I’m sure I’ve noticed it before, but this is the first time that I’m taking active note of it: the narrative technique of introducing a certain imagery as a simile and, immediately afterwards, using it as a metaphor. (Metaphor is, perhaps, not the most suitable term, but, for the moment, it will have to do.)
Consider, for instance, this passage from Frances Hardinge’s Fly by Night:
There was no escaping the sound of water. It had many voices. The clearest sounded like someone shaking glass beads in a sieve. The waterfall spray beat the leaves with a noise like paper children applauding. From the ravines rose a sound like the chuckle of granite-throated goblins.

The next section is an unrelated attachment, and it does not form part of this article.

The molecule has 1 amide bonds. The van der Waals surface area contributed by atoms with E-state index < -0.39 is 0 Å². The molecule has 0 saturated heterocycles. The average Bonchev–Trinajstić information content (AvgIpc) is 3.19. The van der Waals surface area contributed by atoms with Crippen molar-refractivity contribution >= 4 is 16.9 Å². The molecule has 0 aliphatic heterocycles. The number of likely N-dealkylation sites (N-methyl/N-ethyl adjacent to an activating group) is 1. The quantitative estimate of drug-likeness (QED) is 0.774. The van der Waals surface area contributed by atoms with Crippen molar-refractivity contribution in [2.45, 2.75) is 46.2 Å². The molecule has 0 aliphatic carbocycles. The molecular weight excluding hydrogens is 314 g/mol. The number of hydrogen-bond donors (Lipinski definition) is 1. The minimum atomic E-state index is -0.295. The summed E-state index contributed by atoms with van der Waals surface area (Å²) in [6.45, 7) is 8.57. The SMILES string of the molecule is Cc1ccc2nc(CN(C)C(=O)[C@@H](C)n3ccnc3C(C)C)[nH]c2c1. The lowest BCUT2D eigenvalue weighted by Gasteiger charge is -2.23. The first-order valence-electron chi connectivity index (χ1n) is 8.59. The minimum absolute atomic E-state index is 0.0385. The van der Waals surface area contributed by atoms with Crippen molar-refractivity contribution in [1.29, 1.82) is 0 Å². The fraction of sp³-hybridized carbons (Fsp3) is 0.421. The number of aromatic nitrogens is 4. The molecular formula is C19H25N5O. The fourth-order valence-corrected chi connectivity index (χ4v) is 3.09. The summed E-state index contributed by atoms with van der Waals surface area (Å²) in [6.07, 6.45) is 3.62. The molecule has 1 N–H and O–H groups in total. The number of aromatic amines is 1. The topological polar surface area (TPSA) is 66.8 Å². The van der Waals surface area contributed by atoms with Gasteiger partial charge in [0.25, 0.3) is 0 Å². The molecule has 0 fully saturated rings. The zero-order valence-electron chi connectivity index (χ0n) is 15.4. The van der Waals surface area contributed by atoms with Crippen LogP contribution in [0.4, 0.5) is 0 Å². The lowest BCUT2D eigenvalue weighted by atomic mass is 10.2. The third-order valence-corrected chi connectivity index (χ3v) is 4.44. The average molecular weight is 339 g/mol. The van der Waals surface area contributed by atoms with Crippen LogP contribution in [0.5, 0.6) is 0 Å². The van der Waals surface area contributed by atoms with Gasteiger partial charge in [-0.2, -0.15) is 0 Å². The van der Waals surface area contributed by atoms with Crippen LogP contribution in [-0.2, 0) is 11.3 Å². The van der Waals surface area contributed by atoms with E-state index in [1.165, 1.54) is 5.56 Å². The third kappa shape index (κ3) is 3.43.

The goblins chuckled at Mosca as she scrambled down the slicked roof of Twence the Potter’s hut. She realized that she would never hear the sound of their chuckle again, and to her surprise felt a tiny sting of regret.
Despite being one in a sequence of wonderful and striking images, “the chuckle of granite-throated goblins” is stronger for also being evoked as a metaphor, which, in turn, is doubly effective for having first been introduced as a simile.